My apologies for the break in my blogs – I’ve been away on holiday. We had a lovely time relaxing and enjoying the change of scenery and routine. It reminded me though of my early days of seeing a therapist and how different it felt way back then for me. Many therapists seem to have a break through the summer which is fair enough – they need to recharge their batteries too! Whilst adult me understood the need for breaks, my younger self struggled.
I felt very abandoned and alone without that weekly appointment until that is my current therapist said she would email me to let me know she had returned safely. That small gesture has made so much difference. And whilst earlier therapists might have explored coping strategies with me, down the years I have explored my own ways of dealing with the breaks and experimented with what works for me. This might differ from what might work for you.
At the beginning of the time when my therapist first went away, I would often feel very low with the prospect of the whole summer stretching endlessly ahead and I realised that I needed small steps to focus upon. This is what sometimes worked for me. It is important to have different and variable ideas knowing that some days nothing will work, or what helped last time doesn’t quite touch it this time.
I am a visual learner so I need to have something written down and so I would physically write down all the days and dates in a list (in my journal so I could refer to it often and it was in a safe and private place). I would then treat that list as my diary and fill in any appointments, meetings with friends etc to help give some shape to those long days. Each evening, or perhaps first thing the next morning I would tick off the previous day which psychologically meant it was a day closer to seeing my therapist again.
I tried to use that break in therapy as an opportunity to do more writing, more exploration, more reading so that when sessions re-commenced there would be something with which to work with including how I had managed or not during the absence.
I would try and give myself small treats each day – phoning a friend, spending time doing something I enjoyed, or if it was a low day then allowing myself to retreat to bed, or finding alternative childcare so that I could shut the world out for a while. A resource which has been a life-line throughout my life is The Samaritans – a UK based free telephone service which provides support for everyone who needs someone to listen including those who maybe suicidal. (www.samaritans.org)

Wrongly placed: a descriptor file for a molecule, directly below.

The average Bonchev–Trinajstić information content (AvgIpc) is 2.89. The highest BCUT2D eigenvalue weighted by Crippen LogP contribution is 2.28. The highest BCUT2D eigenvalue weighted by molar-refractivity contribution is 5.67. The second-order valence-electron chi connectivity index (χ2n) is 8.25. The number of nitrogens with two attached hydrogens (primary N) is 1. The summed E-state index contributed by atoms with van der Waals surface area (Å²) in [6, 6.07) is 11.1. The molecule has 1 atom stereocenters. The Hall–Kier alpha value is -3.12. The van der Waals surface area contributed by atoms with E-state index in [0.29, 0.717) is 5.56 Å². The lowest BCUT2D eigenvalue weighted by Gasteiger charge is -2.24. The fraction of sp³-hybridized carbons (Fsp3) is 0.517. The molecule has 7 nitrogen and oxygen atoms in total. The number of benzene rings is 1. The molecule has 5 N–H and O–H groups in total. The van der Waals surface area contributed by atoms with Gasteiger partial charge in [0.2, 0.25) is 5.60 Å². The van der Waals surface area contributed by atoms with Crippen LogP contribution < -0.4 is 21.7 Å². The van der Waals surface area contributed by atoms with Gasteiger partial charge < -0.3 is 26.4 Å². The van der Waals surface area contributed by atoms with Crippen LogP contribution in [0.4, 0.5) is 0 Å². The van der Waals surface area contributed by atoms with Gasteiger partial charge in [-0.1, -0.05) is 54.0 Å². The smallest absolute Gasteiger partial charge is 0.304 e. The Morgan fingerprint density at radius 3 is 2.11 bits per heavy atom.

I didn’t find the breaks plain sailing – often far from it – but knowing that ‘all things pass’ and holding onto that maxim, enabled me to more ably cope with the absence even as some days it all felt like an endless plod.
3 or so years down the road following disclosure and I made one of the best discoveries of my life or more accurately I stumbled upon a pearl of great price – HAVOCA. One day I was trawling the net for resources for survivors of abuse and the rest they say is history. In those days it was a much smaller set-up than the one so many of us know today. I’d never come across internet forums before – so was totally out of my comfort zone – but such was my need to find support that I registered immediately and linked up with other survivors through the pen pal section.
There was a small band of people who literally opened up my world and who were there for me that week and way beyond. And so began my long relationship with HAVOCA and one which over the last decade has grown and deepened and played a key part in my healing process. Having found HAVOCA I no longer felt so alone.